Democrats were at once rueful and gleeful. They denounced Republicans for voting to rip health insurance from millions by cutting Medicaid, and for breaking their repeated pledge to uphold protections for people with pre-existing conditions. “God have mercy on your soul,” Representative Sheila Jackson Lee of Texas declared on the House floor. “Make no mistake, people will die as a result of this bill,” said Representative Debbie Wasserman Schultz of Florida, the former Democratic Party chairwoman.
But they also recognized the potential of a political gift, readying attack ads against GOP lawmakers who voted to strip health benefits from their constituents in service of an unpopular president. Republicans won no cover from leading health-care industry groups, who opposed the bill en masse. A widely-cited Quinnipiac University poll in March found that just 17 percent of respondents backed its passage, and that was before Republicans amended the measure to allow states to weaken popular consumer protections. And by holding a vote after limited public hearings, back-room deals, and without fully understanding the impact of the bill, the GOP opened itself up to the same criticisms it leveled (falsely, in some cases) against Democrats in 2010.
“They have this vote tattooed on them. This is a scar they will carry,” warned House Minority Leader Nancy Pelosi, who as speaker in 2010 shepherded the Affordable Care Act to passage. “Whatever happens down the road, the members of the House Republican caucus will be forever identified with the worst aspects of the bill they have passed.” As the vote ended on Thursday, Democrats waved to Republicans and chanted, “Nah nah nah nah, hey hey, goodbye.” It was a taunt Republicans tossed at Democrats back in 1993 when they voted for a tax increase until President Bill Clinton and saw their House majority disappear the next year.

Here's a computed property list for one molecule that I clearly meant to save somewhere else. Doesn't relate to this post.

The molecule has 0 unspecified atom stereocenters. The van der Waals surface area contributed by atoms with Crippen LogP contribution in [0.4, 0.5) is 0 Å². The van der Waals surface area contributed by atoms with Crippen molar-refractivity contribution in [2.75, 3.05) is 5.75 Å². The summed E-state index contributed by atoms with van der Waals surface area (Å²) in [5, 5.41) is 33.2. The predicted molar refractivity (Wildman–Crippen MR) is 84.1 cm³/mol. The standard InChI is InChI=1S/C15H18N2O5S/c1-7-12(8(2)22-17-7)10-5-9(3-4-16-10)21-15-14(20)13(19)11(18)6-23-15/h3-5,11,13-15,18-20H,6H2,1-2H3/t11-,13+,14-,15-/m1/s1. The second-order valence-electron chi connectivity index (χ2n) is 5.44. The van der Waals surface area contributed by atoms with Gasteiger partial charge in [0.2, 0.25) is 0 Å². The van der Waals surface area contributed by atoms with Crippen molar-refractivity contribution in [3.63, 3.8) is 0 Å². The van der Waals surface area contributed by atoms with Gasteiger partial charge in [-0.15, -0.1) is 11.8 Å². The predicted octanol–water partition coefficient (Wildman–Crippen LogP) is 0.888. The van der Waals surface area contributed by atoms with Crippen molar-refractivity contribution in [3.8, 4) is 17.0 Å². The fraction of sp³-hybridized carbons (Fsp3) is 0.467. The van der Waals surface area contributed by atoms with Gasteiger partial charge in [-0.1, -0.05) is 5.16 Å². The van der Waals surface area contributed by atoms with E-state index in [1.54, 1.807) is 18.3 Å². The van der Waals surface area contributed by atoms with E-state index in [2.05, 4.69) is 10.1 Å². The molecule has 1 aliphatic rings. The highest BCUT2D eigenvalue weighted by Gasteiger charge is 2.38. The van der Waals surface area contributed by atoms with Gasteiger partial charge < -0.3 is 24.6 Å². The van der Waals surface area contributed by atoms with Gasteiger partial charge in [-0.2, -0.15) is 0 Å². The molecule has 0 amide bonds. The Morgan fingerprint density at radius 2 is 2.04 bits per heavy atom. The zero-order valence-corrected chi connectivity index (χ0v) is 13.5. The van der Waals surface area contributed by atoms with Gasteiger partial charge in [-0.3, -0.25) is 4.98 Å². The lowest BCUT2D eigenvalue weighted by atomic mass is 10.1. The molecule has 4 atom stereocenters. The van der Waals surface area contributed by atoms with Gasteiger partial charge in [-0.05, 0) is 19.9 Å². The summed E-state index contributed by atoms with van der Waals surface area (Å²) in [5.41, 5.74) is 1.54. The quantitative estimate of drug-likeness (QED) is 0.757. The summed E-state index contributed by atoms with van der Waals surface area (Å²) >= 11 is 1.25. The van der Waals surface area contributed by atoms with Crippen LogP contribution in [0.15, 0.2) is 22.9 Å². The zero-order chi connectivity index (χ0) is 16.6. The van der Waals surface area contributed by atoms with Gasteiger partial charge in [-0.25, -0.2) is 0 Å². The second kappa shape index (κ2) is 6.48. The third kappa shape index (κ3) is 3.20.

Under intense pressure from the White House, Republicans cast their effort as a rescue effort to save Americans from a “collapsing” health-care law. They cited state after state in which insurers had pulled out of the individual market, leaving few choices and higher premiums for consumers. “This is a crisis, and it is happening,” Ryan said in an impassioned closing floor speech that drew cheers from Republicans. He called for lawmakers to “end this failed experiment” in health policy. “A lot of us have been waiting seven years to cast this vote.” As he wrapped up, Republicans chanted “Vote! Vote!” while Democrats shouted, “Where’s the score?” in reference to the missing budget projection. Meanwhile, Trump watched the vote from the White House, tweeting criticism at Democrats and preparing to welcome Republicans lawmakers for a celebratory press conference in the Rose Garden “if victorious.”
For House Republicans, the dozens of votes to repeal or roll back Obamacare they took over the years had been relatively easy, free of political or substantive consequences because the bills had no chance of becoming law. But this year was different. With control of Congress and Trump in the White House, they were, as more than one member acknowledged over the last several weeks, “shooting with live bullets.” (Their critics put it another way: They were “the dog that caught the car.”)